2020 has certainly been a challenging one! We have discovered there were many shortfalls in our cleaning and infection control programs. Cleaning and disinfecting has become more of a necessity, and I thought it would be a good idea to start off by helping educate on the differences between the 2.
Previously, a clean environment meant an aesthetically appealing area, straightened and organized, and free of debris. Nowadays, clean has a much more intense meaning. It means an area that is not only free of debris and contaminants, but also free of potentially harmful germs and viruses. But how can we be sure the new "clean" is truly clean?
Cleaning: Refers the physical removal of dirt, debris and impurities from surfaces using detergent and water. This is the fist step, however, it does not kills viruses.
Disinfecting: This process refers to using approved chemicals to kill germs or rending them incapable of reproducing, preventing them from spreading infection to another location. This process does not necessarily clean the surface.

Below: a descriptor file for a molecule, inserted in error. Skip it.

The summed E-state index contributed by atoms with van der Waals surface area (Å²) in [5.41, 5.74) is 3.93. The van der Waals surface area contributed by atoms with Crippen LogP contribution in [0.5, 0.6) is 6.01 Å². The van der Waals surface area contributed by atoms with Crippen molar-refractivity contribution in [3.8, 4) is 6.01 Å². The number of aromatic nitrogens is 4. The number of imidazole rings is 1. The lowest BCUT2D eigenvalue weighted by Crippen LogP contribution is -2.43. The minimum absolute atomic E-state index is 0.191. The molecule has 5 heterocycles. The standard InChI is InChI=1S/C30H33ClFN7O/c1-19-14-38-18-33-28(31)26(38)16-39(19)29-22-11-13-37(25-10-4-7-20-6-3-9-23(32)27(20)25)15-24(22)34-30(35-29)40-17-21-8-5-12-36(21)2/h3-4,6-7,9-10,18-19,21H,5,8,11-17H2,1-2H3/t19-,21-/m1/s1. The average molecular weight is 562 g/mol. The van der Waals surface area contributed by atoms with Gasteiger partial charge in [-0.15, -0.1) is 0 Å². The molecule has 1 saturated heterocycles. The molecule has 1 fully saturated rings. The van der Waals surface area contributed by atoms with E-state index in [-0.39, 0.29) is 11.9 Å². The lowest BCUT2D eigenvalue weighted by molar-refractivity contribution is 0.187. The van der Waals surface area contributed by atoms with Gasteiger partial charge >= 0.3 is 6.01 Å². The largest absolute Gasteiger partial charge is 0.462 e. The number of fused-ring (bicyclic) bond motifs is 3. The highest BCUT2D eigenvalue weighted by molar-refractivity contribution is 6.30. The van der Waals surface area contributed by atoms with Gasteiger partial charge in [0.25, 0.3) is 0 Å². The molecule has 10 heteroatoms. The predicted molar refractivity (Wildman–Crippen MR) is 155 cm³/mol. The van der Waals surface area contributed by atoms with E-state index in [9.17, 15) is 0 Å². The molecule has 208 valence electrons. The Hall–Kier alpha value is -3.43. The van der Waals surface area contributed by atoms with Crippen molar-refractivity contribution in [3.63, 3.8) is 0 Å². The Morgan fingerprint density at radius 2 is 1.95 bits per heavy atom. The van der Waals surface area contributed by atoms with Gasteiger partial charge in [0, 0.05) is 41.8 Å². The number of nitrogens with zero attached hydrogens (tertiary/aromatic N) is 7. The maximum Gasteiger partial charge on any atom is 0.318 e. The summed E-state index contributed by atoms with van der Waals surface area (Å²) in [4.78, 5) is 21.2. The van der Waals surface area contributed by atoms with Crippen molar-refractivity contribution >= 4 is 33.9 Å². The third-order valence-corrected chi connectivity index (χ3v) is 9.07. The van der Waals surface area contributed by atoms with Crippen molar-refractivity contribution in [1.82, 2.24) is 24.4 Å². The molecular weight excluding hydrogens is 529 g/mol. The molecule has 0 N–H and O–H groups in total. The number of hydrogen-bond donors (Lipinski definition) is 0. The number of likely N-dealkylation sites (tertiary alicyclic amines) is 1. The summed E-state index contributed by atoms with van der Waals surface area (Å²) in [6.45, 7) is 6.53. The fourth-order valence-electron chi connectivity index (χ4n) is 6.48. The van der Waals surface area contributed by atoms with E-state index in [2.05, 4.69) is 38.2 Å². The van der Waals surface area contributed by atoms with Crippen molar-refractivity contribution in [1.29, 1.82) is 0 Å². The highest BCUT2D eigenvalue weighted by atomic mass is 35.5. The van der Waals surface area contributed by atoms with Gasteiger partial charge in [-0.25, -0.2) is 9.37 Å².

No matter the area that is being maintained (home, office, school, medical facility, etc.), cleaning and disinfecting are an important part of any routine. It is the best way to reduce the spread of germs and viruses on surfaces. Keep in mind - You can always clean without disinfecting, however, you can not disinfect without cleaning! If a surface is not cleaned first and soils are not removed, germs can hide under the soils and reduce efficiency of the disinfectant.
Determine the areas that require disinfecting, such as high touch point areas (door handles, light switches, hand rails, phones, etc.)
Using a detergent clean all surfaces to remove soil and debris
Using an approved disinfectant, apply the product using a microfiber cloth to the surface needing to be disinfected.
Always keep in mind the dwell time of the disinfectant. Depending on the product you are using, the dwell times can range from 3 minutes to 10 minutes. Dwell time refers to the amount of time the product needs to remain on the surface in order to kill the organisms listed on the manufactures label
How do I know if the disinfectant I am using will kill the viruses I want? Good question! The best way to know is to first look at the manufactures label. It will list the viruses and germs that the product was made to kill. Secondly, you may want to check with Health Canada to determine if the product has been listed safe to use. Each product has a DIN number that can be searched on their website.
It is extremely important to store all cleaning and disinfecting products in a safe location away from children and vulnerable individuals.
Always follow the manufactures listed instruction on proper dilution and use